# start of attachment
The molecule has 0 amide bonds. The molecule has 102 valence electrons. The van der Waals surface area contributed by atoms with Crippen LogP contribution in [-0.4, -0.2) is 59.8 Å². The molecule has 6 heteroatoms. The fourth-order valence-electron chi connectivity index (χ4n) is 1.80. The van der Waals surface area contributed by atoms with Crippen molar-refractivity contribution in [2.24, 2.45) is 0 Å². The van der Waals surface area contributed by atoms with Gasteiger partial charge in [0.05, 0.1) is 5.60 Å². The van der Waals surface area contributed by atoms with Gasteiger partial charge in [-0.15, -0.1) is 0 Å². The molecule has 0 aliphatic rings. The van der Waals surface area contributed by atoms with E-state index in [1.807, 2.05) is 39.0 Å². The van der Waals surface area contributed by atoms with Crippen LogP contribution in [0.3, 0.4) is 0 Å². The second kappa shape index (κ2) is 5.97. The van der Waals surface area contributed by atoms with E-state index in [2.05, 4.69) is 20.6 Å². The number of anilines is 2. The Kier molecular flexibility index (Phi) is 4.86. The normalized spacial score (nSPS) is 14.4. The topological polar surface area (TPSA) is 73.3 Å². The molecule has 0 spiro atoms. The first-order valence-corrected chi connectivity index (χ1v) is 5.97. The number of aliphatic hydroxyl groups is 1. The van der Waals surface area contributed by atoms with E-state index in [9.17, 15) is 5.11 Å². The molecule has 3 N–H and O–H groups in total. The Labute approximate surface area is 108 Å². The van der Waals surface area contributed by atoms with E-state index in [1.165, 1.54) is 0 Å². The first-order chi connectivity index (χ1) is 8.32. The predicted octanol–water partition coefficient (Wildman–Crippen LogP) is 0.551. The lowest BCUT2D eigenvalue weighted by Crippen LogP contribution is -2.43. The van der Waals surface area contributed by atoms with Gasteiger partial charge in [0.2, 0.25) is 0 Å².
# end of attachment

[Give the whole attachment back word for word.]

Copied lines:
The molecule has 0 amide bonds. The molecule has 102 valence electrons. The van der Waals surface area contributed by atoms with Crippen LogP contribution in [-0.4, -0.2) is 59.8 Å². The molecule has 6 heteroatoms. The fourth-order valence-electron chi connectivity index (χ4n) is 1.80. The van der Waals surface area contributed by atoms with Crippen molar-refractivity contribution in [2.24, 2.45) is 0 Å². The van der Waals surface area contributed by atoms with Gasteiger partial charge in [0.05, 0.1) is 5.60 Å². The van der Waals surface area contributed by atoms with Gasteiger partial charge in [-0.15, -0.1) is 0 Å². The molecule has 0 aliphatic rings. The van der Waals surface area contributed by atoms with E-state index in [1.807, 2.05) is 39.0 Å². The van der Waals surface area contributed by atoms with Crippen LogP contribution in [0.3, 0.4) is 0 Å². The second kappa shape index (κ2) is 5.97. The van der Waals surface area contributed by atoms with E-state index in [2.05, 4.69) is 20.6 Å². The number of anilines is 2. The Kier molecular flexibility index (Phi) is 4.86. The normalized spacial score (nSPS) is 14.4. The topological polar surface area (TPSA) is 73.3 Å². The molecule has 0 spiro atoms. The first-order valence-corrected chi connectivity index (χ1v) is 5.97. The number of aliphatic hydroxyl groups is 1. The van der Waals surface area contributed by atoms with E-state index in [9.17, 15) is 5.11 Å². The molecule has 3 N–H and O–H groups in total. The Labute approximate surface area is 108 Å². The van der Waals surface area contributed by atoms with E-state index in [1.165, 1.54) is 0 Å². The first-order chi connectivity index (χ1) is 8.32. The predicted octanol–water partition coefficient (Wildman–Crippen LogP) is 0.551. The lowest BCUT2D eigenvalue weighted by Crippen LogP contribution is -2.43. The van der Waals surface area contributed by atoms with Gasteiger partial charge in [0.2, 0.25) is 0 Å².